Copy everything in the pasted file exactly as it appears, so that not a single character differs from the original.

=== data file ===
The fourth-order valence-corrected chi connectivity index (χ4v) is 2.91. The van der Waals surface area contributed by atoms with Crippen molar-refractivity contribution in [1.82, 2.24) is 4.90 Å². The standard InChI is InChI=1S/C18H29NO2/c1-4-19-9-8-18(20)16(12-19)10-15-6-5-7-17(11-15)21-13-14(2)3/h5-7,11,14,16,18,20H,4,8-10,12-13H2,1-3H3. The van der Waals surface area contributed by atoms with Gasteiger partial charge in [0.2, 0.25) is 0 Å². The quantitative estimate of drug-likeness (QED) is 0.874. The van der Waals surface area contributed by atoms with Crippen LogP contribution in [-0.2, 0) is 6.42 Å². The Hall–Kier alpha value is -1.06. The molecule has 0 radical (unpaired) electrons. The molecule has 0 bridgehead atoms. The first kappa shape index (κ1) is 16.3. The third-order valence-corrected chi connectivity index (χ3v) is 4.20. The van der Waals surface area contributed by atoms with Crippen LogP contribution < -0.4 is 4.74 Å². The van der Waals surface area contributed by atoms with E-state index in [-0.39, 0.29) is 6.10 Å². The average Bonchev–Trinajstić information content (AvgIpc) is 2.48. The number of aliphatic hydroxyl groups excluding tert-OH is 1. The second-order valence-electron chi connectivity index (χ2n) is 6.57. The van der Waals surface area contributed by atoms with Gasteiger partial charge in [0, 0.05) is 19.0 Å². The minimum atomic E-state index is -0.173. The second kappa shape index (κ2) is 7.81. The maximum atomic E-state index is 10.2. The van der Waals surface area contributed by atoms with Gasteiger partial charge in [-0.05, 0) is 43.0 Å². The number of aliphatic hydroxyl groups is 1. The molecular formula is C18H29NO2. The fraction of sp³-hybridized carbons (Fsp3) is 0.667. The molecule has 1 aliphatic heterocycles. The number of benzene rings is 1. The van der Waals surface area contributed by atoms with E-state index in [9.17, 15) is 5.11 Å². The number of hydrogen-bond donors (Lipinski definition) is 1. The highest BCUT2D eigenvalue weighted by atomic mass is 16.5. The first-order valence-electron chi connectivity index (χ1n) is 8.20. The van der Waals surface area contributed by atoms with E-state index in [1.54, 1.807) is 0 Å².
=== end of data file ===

The fourth-order valence-corrected chi connectivity index (χ4v) is 2.91. The van der Waals surface area contributed by atoms with Crippen molar-refractivity contribution in [1.82, 2.24) is 4.90 Å². The standard InChI is InChI=1S/C18H29NO2/c1-4-19-9-8-18(20)16(12-19)10-15-6-5-7-17(11-15)21-13-14(2)3/h5-7,11,14,16,18,20H,4,8-10,12-13H2,1-3H3. The van der Waals surface area contributed by atoms with Gasteiger partial charge in [0.2, 0.25) is 0 Å². The quantitative estimate of drug-likeness (QED) is 0.874. The van der Waals surface area contributed by atoms with Crippen LogP contribution in [-0.2, 0) is 6.42 Å². The Hall–Kier alpha value is -1.06. The molecule has 0 radical (unpaired) electrons. The molecule has 0 bridgehead atoms. The first kappa shape index (κ1) is 16.3. The third-order valence-corrected chi connectivity index (χ3v) is 4.20. The van der Waals surface area contributed by atoms with Crippen LogP contribution < -0.4 is 4.74 Å². The van der Waals surface area contributed by atoms with E-state index in [-0.39, 0.29) is 6.10 Å². The average Bonchev–Trinajstić information content (AvgIpc) is 2.48. The number of aliphatic hydroxyl groups excluding tert-OH is 1. The second-order valence-electron chi connectivity index (χ2n) is 6.57. The van der Waals surface area contributed by atoms with Gasteiger partial charge in [0, 0.05) is 19.0 Å². The minimum atomic E-state index is -0.173. The second kappa shape index (κ2) is 7.81. The maximum atomic E-state index is 10.2. The van der Waals surface area contributed by atoms with Gasteiger partial charge in [-0.05, 0) is 43.0 Å². The number of aliphatic hydroxyl groups is 1. The molecular formula is C18H29NO2. The fraction of sp³-hybridized carbons (Fsp3) is 0.667. The molecule has 1 aliphatic heterocycles. The number of benzene rings is 1. The van der Waals surface area contributed by atoms with E-state index in [9.17, 15) is 5.11 Å². The number of hydrogen-bond donors (Lipinski definition) is 1. The highest BCUT2D eigenvalue weighted by atomic mass is 16.5. The first-order valence-electron chi connectivity index (χ1n) is 8.20. The van der Waals surface area contributed by atoms with E-state index in [1.54, 1.807) is 0 Å².